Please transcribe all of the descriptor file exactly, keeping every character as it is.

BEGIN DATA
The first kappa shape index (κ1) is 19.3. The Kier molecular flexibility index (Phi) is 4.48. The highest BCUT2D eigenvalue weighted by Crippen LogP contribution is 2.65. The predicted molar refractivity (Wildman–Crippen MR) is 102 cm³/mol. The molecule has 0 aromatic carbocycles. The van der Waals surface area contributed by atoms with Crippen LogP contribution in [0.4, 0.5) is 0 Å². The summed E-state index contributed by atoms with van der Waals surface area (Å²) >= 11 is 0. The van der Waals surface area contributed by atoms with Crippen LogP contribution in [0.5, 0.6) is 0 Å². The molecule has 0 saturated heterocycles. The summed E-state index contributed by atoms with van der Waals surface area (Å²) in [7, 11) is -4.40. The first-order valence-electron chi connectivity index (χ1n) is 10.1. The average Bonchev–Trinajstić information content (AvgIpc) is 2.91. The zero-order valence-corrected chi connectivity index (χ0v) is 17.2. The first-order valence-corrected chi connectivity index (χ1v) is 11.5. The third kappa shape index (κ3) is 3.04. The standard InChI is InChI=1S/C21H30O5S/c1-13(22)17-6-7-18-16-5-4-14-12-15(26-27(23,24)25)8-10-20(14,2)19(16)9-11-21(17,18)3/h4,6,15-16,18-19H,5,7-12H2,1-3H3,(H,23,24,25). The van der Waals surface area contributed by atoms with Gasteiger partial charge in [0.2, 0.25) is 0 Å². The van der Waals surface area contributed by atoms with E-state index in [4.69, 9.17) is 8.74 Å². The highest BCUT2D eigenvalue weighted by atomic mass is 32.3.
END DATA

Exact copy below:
The first kappa shape index (κ1) is 19.3. The Kier molecular flexibility index (Phi) is 4.48. The highest BCUT2D eigenvalue weighted by Crippen LogP contribution is 2.65. The predicted molar refractivity (Wildman–Crippen MR) is 102 cm³/mol. The molecule has 0 aromatic carbocycles. The van der Waals surface area contributed by atoms with Crippen LogP contribution in [0.4, 0.5) is 0 Å². The summed E-state index contributed by atoms with van der Waals surface area (Å²) >= 11 is 0. The van der Waals surface area contributed by atoms with Crippen LogP contribution in [0.5, 0.6) is 0 Å². The molecule has 0 saturated heterocycles. The summed E-state index contributed by atoms with van der Waals surface area (Å²) in [7, 11) is -4.40. The first-order valence-electron chi connectivity index (χ1n) is 10.1. The average Bonchev–Trinajstić information content (AvgIpc) is 2.91. The zero-order valence-corrected chi connectivity index (χ0v) is 17.2. The first-order valence-corrected chi connectivity index (χ1v) is 11.5. The third kappa shape index (κ3) is 3.04. The standard InChI is InChI=1S/C21H30O5S/c1-13(22)17-6-7-18-16-5-4-14-12-15(26-27(23,24)25)8-10-20(14,2)19(16)9-11-21(17,18)3/h4,6,15-16,18-19H,5,7-12H2,1-3H3,(H,23,24,25). The van der Waals surface area contributed by atoms with Gasteiger partial charge in [0.2, 0.25) is 0 Å². The van der Waals surface area contributed by atoms with E-state index in [4.69, 9.17) is 8.74 Å². The highest BCUT2D eigenvalue weighted by atomic mass is 32.3.